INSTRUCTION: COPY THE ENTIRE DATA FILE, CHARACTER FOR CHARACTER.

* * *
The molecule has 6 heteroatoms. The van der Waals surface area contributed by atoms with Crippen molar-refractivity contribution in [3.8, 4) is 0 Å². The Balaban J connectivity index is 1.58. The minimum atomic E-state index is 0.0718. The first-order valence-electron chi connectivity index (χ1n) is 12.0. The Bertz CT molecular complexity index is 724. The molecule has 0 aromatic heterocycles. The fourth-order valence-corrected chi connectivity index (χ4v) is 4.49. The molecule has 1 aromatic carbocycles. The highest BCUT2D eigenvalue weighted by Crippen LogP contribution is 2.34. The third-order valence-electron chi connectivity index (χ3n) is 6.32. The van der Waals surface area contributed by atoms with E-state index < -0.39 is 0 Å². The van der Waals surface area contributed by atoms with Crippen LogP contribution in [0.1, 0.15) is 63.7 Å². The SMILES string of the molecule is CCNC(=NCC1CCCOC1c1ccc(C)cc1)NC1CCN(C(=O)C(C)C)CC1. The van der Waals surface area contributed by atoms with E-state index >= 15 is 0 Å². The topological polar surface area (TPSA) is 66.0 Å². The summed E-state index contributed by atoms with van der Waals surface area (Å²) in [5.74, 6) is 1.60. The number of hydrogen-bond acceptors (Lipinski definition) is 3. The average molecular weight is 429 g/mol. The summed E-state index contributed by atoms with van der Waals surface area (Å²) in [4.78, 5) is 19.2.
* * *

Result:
The molecule has 6 heteroatoms. The van der Waals surface area contributed by atoms with Crippen molar-refractivity contribution in [3.8, 4) is 0 Å². The Balaban J connectivity index is 1.58. The minimum atomic E-state index is 0.0718. The first-order valence-electron chi connectivity index (χ1n) is 12.0. The Bertz CT molecular complexity index is 724. The molecule has 0 aromatic heterocycles. The fourth-order valence-corrected chi connectivity index (χ4v) is 4.49. The molecule has 1 aromatic carbocycles. The highest BCUT2D eigenvalue weighted by Crippen LogP contribution is 2.34. The third-order valence-electron chi connectivity index (χ3n) is 6.32. The van der Waals surface area contributed by atoms with E-state index < -0.39 is 0 Å². The van der Waals surface area contributed by atoms with Crippen LogP contribution in [0.1, 0.15) is 63.7 Å². The SMILES string of the molecule is CCNC(=NCC1CCCOC1c1ccc(C)cc1)NC1CCN(C(=O)C(C)C)CC1. The van der Waals surface area contributed by atoms with E-state index >= 15 is 0 Å². The topological polar surface area (TPSA) is 66.0 Å². The summed E-state index contributed by atoms with van der Waals surface area (Å²) in [5.74, 6) is 1.60. The number of hydrogen-bond acceptors (Lipinski definition) is 3. The average molecular weight is 429 g/mol. The summed E-state index contributed by atoms with van der Waals surface area (Å²) in [4.78, 5) is 19.2.